I got a skyrim feel from this :smile: i too have suffered from endless hours of reading the books of elder scrolls so much so i forget i’ve read them in game and think it’s from a book i have lying around. But anyways the system you already have seems great good luck with you game.


#5

Why not do both? Because, y’know, sometimes the author has to push facts onto the reader or else they’ll never understand anything about your world, in which case the game that doesn’t take itself seriously all the time might run the risk of it not taking itself seriously at all.

If the author is sly, they’ll sprinkle story information throughout the game. Backstory is in the design of your buildings, the clothing of your people, the society and their ideals and values, that sort of stuff. You know this.

Morever, if the author is confident and knows how to create a ‘stand-still’ atmosphere (in which the characters aren’t in a rush or are doing pratically nothing for the time being), they won’t be afraid to info-dump since they know now is the time to do so. It would help to have the object being talked about to be somewhere in the room. For example, in Ghost in the Shell, the author explains what cyborgs are as he shows you an image of a cyborg in-the-making. Visuals help in keeping the reader’s attention, as well as sustaining immersion. (In your case, you would have to describe the object and have someone ignorant ask what it is/how it works. Well-read individuals will see what you’re doing here, but if you do it right, they won’t have much to complain about.)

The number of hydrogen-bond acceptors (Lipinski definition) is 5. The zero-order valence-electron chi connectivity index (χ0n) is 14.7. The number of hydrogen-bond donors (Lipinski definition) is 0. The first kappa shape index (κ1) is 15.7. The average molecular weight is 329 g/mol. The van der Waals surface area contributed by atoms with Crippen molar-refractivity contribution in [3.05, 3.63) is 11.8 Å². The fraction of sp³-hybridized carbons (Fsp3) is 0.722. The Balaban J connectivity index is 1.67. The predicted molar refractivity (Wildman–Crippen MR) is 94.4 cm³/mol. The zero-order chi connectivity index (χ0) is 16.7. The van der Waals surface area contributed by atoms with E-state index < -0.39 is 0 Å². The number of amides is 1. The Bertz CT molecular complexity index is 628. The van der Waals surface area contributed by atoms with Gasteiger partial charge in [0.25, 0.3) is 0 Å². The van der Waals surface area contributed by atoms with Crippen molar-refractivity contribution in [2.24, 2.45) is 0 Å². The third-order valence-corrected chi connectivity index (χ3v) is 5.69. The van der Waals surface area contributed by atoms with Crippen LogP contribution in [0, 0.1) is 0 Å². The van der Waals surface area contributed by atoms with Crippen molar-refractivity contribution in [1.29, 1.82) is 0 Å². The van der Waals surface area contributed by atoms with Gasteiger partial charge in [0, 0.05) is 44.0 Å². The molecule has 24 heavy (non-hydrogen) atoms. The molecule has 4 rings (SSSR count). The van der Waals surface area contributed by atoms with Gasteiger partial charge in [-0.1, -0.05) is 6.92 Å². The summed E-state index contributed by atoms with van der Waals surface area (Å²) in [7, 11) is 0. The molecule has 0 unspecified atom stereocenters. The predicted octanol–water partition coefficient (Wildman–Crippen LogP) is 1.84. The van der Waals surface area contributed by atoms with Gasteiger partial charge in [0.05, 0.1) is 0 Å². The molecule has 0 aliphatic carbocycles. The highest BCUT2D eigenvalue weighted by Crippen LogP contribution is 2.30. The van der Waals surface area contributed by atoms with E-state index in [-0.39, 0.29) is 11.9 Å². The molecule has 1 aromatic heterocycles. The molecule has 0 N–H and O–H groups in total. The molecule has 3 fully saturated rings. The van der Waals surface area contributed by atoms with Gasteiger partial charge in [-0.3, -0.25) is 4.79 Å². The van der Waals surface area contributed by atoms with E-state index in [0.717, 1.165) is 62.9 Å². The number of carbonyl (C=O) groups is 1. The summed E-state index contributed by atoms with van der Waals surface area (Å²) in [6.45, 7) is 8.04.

In the case of explaining an idea, such as religion, well, there are so many ways to go about this without breaking immersion! Your method didn’t work very well because you’re doin’ it wrong. If magic is used, you don’t ‘explain’, you toot your horn, ridicule/critcize magic, and create dialogue, not monologue. Monologue is only safe between a know-it-all character and a truly ignorant character—actually even then it’s not safe. Or is it? I don’t know. Depends?

Ah, anyways, it seems you’ve been brainwashed into thinking that info-dumping is a sin, when it’s not. It’s just boring sometimes, but if you’re explaining an interesting topic then it shouldn’t be that bad. Then again, not everyone finds magic interesting. I suppose what I’m trying to get at is to get over the people who can’t appreciate (this is an innappropiate word) info-dumps, although you shouldn’t do it too much unless you’re going maximalism.


#6

@ThisisSymbolic